Specks of mystery DNA were discovered on the bag encasing the curled-up body of MI6 spy Gareth Williams, an inquest has been told.
Detective Chief Inspector Jackie Sebire said "two minor components of another contributor's DNA" were found on the zip toggle and padlock.
The evidence came to light as she appeared to rule out that Mr Williams got in the bag himself.
She said her officers had looked at "all aspects" of possibilities, as footage of the red holdall bulging with his body shape was played for the first time, the Press Association reported.
Ms Sebire told Westminster Coroner's Court: "My thought or my opinion since I went into the scene is that a third party had been involved in the death or by putting the body in the bag. So my primary focus was looking at the bathroom."
Video of the immaculately kept flat at the centre of his death riddle showed a cutting from the Observer newspaper headlined "top five regrets of the dying".
The video took the inquest on a walking tour of his Pimlico home, showing a woman's red wig, lipstick and make-up, in the condition that it was found.
Footage then showed close-up images of the white bathroom suite where Mr Williams's body was found.
The film zoomed in on the red North Face bag, showing bulges from his limbs inside and a brass padlock locking two zips together from the outside.
Mr Williams was found in the foetal position in the bag, there were no signs of struggle and his body position appeared "calm", Ms Sebire said.
Ms Sebire said she would have expected to find fingerprints left by Mr Williams on the bathroom tiles.
"Certainly there were no prints of anybody's in the lower-tiled wall," she added.
"He was in the foetal position. His legs were folded up towards his chest, his arms were bent slightly inwards."
She added: "In my opinion he was very calm. His face was very calm. His hands were resting on his chest."
Mr Williams had not damaged the bag or sustained injuries to his hands, the detective said.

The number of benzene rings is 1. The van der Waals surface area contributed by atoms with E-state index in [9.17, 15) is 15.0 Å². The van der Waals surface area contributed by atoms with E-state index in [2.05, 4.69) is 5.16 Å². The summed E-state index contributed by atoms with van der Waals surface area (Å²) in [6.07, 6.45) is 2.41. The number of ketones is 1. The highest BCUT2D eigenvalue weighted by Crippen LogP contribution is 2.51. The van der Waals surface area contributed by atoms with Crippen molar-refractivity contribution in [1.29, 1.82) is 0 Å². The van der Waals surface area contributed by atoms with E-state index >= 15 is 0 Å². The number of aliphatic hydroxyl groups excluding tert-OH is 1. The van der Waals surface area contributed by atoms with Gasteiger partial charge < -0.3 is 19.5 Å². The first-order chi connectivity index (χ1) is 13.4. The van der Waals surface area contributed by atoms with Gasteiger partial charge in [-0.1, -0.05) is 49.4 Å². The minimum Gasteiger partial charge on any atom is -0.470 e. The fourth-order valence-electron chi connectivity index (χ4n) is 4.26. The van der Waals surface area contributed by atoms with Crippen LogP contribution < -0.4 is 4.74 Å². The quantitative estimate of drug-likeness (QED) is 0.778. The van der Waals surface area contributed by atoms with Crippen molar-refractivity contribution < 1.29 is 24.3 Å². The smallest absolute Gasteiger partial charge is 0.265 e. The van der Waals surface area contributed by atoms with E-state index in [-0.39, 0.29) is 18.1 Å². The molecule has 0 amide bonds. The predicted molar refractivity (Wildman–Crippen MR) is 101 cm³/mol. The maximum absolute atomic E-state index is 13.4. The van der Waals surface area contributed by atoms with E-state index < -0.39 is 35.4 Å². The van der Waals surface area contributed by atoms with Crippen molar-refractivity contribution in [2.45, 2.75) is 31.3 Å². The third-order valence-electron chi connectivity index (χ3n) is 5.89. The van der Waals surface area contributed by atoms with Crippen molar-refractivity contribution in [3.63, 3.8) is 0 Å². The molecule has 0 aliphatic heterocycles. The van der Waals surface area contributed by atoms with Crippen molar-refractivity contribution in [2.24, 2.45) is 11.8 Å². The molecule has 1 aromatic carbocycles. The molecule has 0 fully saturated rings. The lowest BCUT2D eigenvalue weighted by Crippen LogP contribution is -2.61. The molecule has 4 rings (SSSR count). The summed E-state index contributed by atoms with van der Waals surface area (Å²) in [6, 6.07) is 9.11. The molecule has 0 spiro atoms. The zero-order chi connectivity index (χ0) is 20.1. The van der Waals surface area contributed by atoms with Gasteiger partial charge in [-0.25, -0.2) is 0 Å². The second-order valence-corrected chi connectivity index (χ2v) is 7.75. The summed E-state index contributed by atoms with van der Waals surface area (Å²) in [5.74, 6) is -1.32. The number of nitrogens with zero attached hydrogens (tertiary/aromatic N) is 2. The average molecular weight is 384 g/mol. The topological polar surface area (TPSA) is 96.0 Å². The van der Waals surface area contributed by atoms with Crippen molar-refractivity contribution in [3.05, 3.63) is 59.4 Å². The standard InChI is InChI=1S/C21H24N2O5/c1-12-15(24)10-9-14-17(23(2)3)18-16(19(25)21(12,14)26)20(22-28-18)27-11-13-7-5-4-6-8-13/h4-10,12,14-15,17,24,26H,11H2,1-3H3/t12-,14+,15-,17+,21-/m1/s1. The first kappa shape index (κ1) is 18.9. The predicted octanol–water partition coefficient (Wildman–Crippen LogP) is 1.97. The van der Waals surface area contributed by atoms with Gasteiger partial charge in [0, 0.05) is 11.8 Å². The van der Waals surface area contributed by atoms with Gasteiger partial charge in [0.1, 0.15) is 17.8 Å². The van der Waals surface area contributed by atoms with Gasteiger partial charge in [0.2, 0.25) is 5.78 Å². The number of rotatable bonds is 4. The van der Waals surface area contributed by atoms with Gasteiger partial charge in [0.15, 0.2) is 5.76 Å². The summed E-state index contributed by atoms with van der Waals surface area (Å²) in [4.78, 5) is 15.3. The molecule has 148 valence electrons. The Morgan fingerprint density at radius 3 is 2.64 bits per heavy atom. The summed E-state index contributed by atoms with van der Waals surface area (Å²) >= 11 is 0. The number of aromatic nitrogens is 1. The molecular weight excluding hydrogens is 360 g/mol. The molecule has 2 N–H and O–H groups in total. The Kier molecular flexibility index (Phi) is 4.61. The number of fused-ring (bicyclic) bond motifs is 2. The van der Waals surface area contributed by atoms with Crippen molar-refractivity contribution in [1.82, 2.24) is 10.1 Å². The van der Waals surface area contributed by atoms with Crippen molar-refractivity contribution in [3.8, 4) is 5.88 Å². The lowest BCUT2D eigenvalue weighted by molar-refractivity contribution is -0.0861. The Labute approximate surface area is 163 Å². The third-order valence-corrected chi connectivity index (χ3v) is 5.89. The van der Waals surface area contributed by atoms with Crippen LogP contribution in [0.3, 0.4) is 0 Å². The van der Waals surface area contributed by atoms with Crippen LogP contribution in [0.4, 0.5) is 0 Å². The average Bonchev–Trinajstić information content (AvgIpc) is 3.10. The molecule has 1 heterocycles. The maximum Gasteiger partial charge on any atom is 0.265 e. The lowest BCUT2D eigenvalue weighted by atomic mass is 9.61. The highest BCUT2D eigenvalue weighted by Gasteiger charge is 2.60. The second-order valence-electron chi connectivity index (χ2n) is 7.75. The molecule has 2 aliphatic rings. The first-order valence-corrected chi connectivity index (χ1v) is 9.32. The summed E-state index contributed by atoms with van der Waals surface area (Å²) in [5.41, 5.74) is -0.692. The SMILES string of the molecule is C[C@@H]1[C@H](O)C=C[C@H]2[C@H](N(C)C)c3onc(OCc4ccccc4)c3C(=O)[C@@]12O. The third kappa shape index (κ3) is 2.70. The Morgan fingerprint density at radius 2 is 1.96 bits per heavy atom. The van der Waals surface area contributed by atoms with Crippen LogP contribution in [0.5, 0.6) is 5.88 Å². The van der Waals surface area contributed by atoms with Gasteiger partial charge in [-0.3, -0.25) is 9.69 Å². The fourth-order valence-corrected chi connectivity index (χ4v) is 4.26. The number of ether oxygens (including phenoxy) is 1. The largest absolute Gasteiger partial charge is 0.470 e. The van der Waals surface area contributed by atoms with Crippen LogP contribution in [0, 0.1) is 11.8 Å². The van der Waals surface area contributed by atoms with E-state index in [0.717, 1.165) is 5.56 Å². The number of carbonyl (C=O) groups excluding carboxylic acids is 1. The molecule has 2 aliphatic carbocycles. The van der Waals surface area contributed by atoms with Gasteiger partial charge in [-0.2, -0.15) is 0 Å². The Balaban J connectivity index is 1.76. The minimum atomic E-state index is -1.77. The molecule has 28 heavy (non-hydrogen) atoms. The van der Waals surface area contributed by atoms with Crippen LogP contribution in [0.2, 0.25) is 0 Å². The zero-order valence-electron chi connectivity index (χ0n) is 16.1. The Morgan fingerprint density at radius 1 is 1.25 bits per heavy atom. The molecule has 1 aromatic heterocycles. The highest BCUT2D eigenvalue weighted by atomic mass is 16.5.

"He was very muscular, he trained regularly. It is only my opinion but I would at least expect some tearing to the netting."
Ms Sebire, who described how the top-floor flat was hot and stuffy, said her inquiry had explored all possibilities over 21 months.
The officer, who received 200 items of information from the public, added: "It was a very extensive inquiry. We have looked at all aspects of it."
Ms Sebire said she allowed a counter-terrorism officer from SO15 - the only command at Scotland Yard with regular contact with MI6 - into the flat.
But she said she was solely responsible for investigations into the death.
The last computer evidence of him being alive was Mr Williams looking at a cycling time trial website on 16 August, the officer added.
Mr Williams's sister, Ceri Subbe, sat in the hearing without her parents as images showed the scene which greeted detectives as they arrived at his flat on 23 August 2010.
The flat gave an insight into the codebreaker's mind, showing carefully arranged piles of books and an extensive CD collection.
There was no sign of a break-in at the flat, with footage showing Mr Williams had left cash in a cupboard and a mobile phone on the living room table. There was little clutter and mess in the flat except for a dressing gown and quilt discarded on the bedroom floor.
Ms Sebire said: "I also found it difficult to explain because of his general tidiness. In my opinion, it was not something that was easily explainable."
Ms Sebire detailed the forensic evidence found there, including blood and semen.
The communal front door was secured by a mortise lock and union lock, and a spot of someone else's blood was found in the communal hallway, the inquest heard.
Inside the flat itself, an "old" and "very small" spot of Mr Williams's blood, which could have been from a cut, was found on the carpet near the stairs, Ms Sebire said.
She accepted that the blood could have dried over the course of a week.
Two shoeprints detected in his kitchen were too "partial" for the size or wearer to be identified, she went on.
In the larger of his two bathrooms, the only "significant finding" was traces of semen staining on the floor by the sink, which tested positive for Mr Williams, the detective said.
Traces of his semen were also found in the main bedroom, including on his quilt, she added.
Ms Sebire also described the "high-value" items found in the flat's smaller bedroom, which included 26 shoes and boots, mainly bearing designer labels such as Christian Louboutin, Stella McCartney, Christian Dior and Chloe; wigs wrapped in net packaging, which "appear to be unused", including one Mr Williams had bought on his recent trip to the US; small and medium-sized female clothing worth an estimated £20,000, all "immaculate" and "in pristine condition" and often in tissue paper; and make-up items including nail varnish and eye shadow that were "all new" and apparently unused.
The only used items appeared to be four pairs of the size 6 and 6.5 shoes, which was Mr Williams's size, Ms Sebire said.
Asked by Coroner Fiona Wilcox whether she thought the clothes would have fitted Mr Williams, the detective replied: "Possibly."
The clothes were found in a North Face holdall and on the bed, she said.
Receipts suggested they had been collected around 2008 and 2009.